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1000KVA Rotor Winding IR Test

1000KVA Rotor Winding IR Test

1000KVA Rotor Winding IR Test

Good day,

I have a question about an IR Test (insulation resistance) on the rotor of a 1000KVA Leroy Somer LSA 50.1 alternator. I use the Megger MIT1525 for the IR test and I'm doing a rotor to earth insulation test.

As I know from the past when performing resistance tests on other alternators & field windings , the resistance to earth should be very high (M/Ohm) or even infinity (if brand new) between any winding and earth. In the case of my Megger MIT1525, when conducting a test such as this, a rising test voltage is introduced across the tested points for a 60 second period (0VAC to 1000VAC), and at the end of the test period it will indicate to what voltage the winding can perform, breakdown resistance, and what the general resistance is between the windings and earth.

In my case, when conducting the IR test on the suspect rotor's disconnected leads and the shaft (earth), I get a warning beep and an indication on the meter display of a fault after barely initiating the 60 second test, maybe 5 seconds in, as soon as the test voltage reaches around 15VAC, that does not rise again until the conclusion of the test, and the final insulation resistance is very low and does not even register on the meter display (minimum reading is 100 Kilo Ohm)

So, my question is: Is the rotor shorting to earth and do I need to have the alternator refurbished/replaced?

At the moment I'm second guessing myself and don't want to make an incorrect judgement call.

RE: 1000KVA Rotor Winding IR Test

Did you disconnect the rotating diodes and surge suppression?

"Why not the best?"
Jimmy Carter

RE: 1000KVA Rotor Winding IR Test

Yes sure! I'm only testing between the rotor windings and earth. The two rotor windings have been completely disconnected and in air. I'm testing between the disconnected windings and earth (the alternator shaft)

RE: 1000KVA Rotor Winding IR Test

Is the rotor winding relatively clean and dry? A dirty, dusty, oily and moist winding will show low IR value. Cleaning and drying out will normally improve the IR.


RE: 1000KVA Rotor Winding IR Test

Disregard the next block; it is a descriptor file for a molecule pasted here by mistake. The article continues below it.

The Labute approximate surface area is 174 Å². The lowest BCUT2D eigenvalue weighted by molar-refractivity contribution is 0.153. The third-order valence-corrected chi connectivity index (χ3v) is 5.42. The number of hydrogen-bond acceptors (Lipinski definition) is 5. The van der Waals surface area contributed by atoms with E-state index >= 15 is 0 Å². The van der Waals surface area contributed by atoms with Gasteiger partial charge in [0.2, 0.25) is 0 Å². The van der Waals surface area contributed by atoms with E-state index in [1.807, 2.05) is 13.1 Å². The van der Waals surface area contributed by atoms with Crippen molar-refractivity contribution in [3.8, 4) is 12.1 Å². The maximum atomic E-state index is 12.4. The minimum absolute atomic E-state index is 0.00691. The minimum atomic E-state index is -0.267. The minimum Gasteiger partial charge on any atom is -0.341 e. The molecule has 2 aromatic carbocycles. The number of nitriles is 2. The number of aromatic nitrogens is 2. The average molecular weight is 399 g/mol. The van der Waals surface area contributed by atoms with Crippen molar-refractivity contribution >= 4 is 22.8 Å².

Sounds to me like you have a problem, I would second guess myself as well. I would recheck the Megger on a known good winding different motor or simply leave the leads open and check for infinity. Try a simple ohm test see if you get a reading. Still in doubt borrow a Megger from a local sparky shop.


RE: 1000KVA Rotor Winding IR Test

I once was commissioning a 345kV, 300MVA transformer. The first test I did was core ground megger. With my 500V megger, I had similar results as you have on your alternator. I then used my Fluke 87 and measured the same. I believe I got in the neighborhood of 25 Ohms. I later found that the impact recorders were not checked and once inspected, indicated a large impact somewhere in shipping.

RE: 1000KVA Rotor Winding IR Test

When the first electronic meggers came out, we didn't trust them. Early electronic Voltmeters and Ammeters had some real problems. Some were almost unusable for trouble shooting.
My first electronic megger had a meg-ohm range resistor taped to it and I would check it before each use.

"Why not the best?"
Jimmy Carter

RE: 1000KVA Rotor Winding IR Test

Thanks everyone. I'm wrapping this up now. I've made my decision. The alternator is coming out for replacement.

I have used two additional Meggers to test the rotor and the conclusion is that the rotor is shorting down to earth as voltage is introduced. I used another old style crank Megger on 1000Volt setting as well as a similar electronic one with the push button. All three Meggers confirm insulation breakdown to earth.

Additional info: I can put this alternator back together and run it, and it will give me a perfect 400VAC/50HZ (R450M AVR), without load no problem. It's output goes through an 11KV step-up transformer, through an HT vacuum breaker onto a common 11KV bus in a substation, along with another 7 other identical machines. As soon as the Woodward GCP20 synchronizes and closes the HT breaker and gradually loads up the alternator, power factor would start to drop from an initial .99 down to around .16, load will be shed and the generator would shut down, indicating power failure. This is caused by the rotor starting to short to earth when load is introduced, and higher forces is exerted onto it.

RE: 1000KVA Rotor Winding IR Test

It was never clear to the reader if the apparatus was in a dismantled state during the tests.
[Rotor completely removed from field frame/stator portion of the apparatus.]

From the above "Additional info", It is stated that, "... I can put this alternator back together..."
which suggests the machine was indeed tested while dismantled.

But the above may be implying 'I can reconnect the rotor' etc.

Can the OP more clearly describe if the rotor was completely removed from
the rest of the apparatus during testing?

The reason I'm asking is because an assembled machine can have multiple paths
to ground giving an erroneous test.

If the rotor was tested by itself, completely removed from the machine then it is certainly
a candidate for repair.

If the machine has not been fully dismantled, you may discover upon re-testing the rotor
that it is not grounded, and the initial fault detected... exists somewhere else.


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